Bloodchild and Other Stories Summary and Study Guide

Octavia E. Butler

Bloodchild and Other Stories

  • 48-page comprehensive study guide
  • Features an extended summary and 5 sections of expert analysis
  • Written by a literary scholar with a PhD in Theory and Criticism
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Bloodchild and Other Stories Summary and Study Guide

SuperSummary, a modern alternative to SparkNotes and CliffsNotes, offers high-quality study guides for challenging works of literature. This 48-page guide for “Bloodchild and Other Stories” by Octavia E. Butler includes detailed chapter summaries and analysis, as well as several more in-depth sections of expert-written literary analysis. Featured content includes commentary on major characters, 25 important quotes, essay topics, and key themes like The Brutality of Colonialism and Slavery and Violent Responses Toward the Foreign and Unknown.

Plot Summary

Bloodchild and Other Stories is a short story collection by African-American science-fiction author Octavia Butler (1947-2006). It was first published in 1995 and reissued in 2005 featuring two new stories, “Amnesty” and “The Book of Martha,” as well as two essays about the power of writing and the difficulties of being an author. Each story in the reissued edition features an afterword written by Butler, which makes clear how she uses science fiction to take a fantastical premise to its logical conclusion. Butler uses the limitless possibilities of science fiction to explore themes of race, gender, colonization and apocalypse, among others. Most stories feature an African-American female protagonist and are written from either a first-person-limited or third-person-limited point of view that focuses on the protagonists’ thoughts and experiences. Butler often makes her characters vitally important to fixing the problems faced by humanity. These protagonists often become leaders, innovators and pioneers, while other non-white characters are also put at the forefront to show relationships between people of color outside the framework of a society that favors whiteness. Butler’s stories invert traditional power dynamics by inviting readers to imagine a world where the most important decisions are made by the people who are currently marginalized.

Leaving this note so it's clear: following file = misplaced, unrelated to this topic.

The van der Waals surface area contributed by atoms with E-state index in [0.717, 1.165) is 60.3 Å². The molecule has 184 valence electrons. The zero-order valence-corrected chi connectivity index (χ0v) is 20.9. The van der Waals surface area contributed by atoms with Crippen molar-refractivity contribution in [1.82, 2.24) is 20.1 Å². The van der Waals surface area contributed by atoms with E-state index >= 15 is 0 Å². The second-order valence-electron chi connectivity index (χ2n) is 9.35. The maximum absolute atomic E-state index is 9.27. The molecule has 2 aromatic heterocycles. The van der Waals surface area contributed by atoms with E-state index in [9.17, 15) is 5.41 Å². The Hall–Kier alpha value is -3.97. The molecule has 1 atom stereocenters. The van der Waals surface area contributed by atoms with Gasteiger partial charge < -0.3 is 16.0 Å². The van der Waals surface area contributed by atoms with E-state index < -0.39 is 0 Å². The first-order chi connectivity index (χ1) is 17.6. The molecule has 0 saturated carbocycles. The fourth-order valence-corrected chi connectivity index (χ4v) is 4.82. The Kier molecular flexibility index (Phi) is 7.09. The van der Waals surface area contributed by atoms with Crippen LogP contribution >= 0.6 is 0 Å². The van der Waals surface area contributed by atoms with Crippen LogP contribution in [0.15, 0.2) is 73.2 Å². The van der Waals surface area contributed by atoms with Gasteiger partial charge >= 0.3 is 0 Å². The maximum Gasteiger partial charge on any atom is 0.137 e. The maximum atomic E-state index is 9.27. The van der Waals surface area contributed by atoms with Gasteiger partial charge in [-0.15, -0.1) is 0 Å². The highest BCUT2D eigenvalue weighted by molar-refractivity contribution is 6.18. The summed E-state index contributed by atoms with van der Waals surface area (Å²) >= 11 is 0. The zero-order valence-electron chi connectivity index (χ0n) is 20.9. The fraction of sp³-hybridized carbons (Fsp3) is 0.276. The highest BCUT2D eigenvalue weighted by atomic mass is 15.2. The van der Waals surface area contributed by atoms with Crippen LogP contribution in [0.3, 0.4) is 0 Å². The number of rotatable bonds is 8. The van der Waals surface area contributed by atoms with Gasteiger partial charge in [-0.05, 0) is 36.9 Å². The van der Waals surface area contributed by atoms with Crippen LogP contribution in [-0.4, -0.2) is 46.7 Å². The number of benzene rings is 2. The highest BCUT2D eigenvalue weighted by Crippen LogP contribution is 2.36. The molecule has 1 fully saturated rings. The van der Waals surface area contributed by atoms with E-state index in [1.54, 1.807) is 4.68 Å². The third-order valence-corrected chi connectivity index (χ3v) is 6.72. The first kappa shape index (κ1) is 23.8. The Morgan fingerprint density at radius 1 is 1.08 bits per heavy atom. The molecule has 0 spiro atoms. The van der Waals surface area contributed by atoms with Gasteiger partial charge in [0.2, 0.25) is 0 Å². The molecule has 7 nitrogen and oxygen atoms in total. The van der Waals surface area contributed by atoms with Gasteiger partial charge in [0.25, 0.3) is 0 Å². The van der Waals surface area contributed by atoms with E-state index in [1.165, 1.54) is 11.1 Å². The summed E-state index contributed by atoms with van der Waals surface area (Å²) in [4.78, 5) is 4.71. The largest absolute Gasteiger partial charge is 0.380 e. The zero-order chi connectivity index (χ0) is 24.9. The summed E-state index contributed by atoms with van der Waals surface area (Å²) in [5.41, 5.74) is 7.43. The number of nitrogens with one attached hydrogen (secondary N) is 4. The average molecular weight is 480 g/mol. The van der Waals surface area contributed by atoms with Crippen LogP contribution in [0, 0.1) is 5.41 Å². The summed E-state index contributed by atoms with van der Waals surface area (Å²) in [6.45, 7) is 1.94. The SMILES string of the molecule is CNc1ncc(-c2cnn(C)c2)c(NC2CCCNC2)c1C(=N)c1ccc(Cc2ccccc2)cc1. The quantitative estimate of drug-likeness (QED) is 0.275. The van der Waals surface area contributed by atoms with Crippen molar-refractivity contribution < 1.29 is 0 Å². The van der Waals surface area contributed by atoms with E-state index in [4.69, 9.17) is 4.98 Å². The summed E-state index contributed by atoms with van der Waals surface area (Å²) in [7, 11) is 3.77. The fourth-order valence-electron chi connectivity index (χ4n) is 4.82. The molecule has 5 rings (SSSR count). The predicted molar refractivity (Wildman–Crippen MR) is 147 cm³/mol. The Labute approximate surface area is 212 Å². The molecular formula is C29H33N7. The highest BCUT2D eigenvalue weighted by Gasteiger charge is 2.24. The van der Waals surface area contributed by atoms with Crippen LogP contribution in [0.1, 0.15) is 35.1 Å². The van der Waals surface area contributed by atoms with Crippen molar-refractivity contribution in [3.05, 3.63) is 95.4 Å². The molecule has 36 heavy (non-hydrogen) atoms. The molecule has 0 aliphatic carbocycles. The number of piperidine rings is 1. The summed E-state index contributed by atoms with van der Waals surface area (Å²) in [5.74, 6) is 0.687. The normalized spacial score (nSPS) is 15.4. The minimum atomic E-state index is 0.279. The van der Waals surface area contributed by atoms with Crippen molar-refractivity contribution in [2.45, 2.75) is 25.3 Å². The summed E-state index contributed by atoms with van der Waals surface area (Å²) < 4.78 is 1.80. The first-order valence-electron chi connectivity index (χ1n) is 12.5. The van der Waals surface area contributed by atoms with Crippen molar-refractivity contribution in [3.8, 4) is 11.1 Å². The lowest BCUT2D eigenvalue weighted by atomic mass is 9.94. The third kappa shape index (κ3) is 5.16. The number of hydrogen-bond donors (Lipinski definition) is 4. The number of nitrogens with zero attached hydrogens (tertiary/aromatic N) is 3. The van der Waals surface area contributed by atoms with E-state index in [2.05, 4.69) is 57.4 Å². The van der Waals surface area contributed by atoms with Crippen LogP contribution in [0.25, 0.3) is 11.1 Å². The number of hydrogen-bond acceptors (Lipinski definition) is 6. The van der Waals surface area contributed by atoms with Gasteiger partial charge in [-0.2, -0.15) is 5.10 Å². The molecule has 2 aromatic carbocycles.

“Bloodchild,” the collection’s namesake, is a coming-of-age story of humans who have been forced to leave Earth and now live on an alien planet where they are not the dominant species. The story asks what lengths we would go to, to survive, and explores themes of family, love and co-existence. This story won the 1984 Nebula Award for Best Novelette and the 1985 Hugo Award for Best Novelette, among other accolades. Many of the other stories in the collection also look at themes of human-alien relationships, mutation, and hybridity, and suggest that these drastic changes are necessary to overhaul present social and political hierarchies. Political hierarchies, which impose unequal barriers on individuals, are discussed in Butler’s two personal essays.

Elements of other stories in the collection include a world ravaged by a disease that impairs humanity’s ability to think and communicate, a woman who is tasked by God to change the world, and humanity dealing with the arrival of an alien species on Earth. In many of the stories, the protagonists are the sole survivors of their communities. Endowed with singular imagination, resilience and inventiveness, these heroes challenge commonly-held beliefs about what is most important in building new futures.

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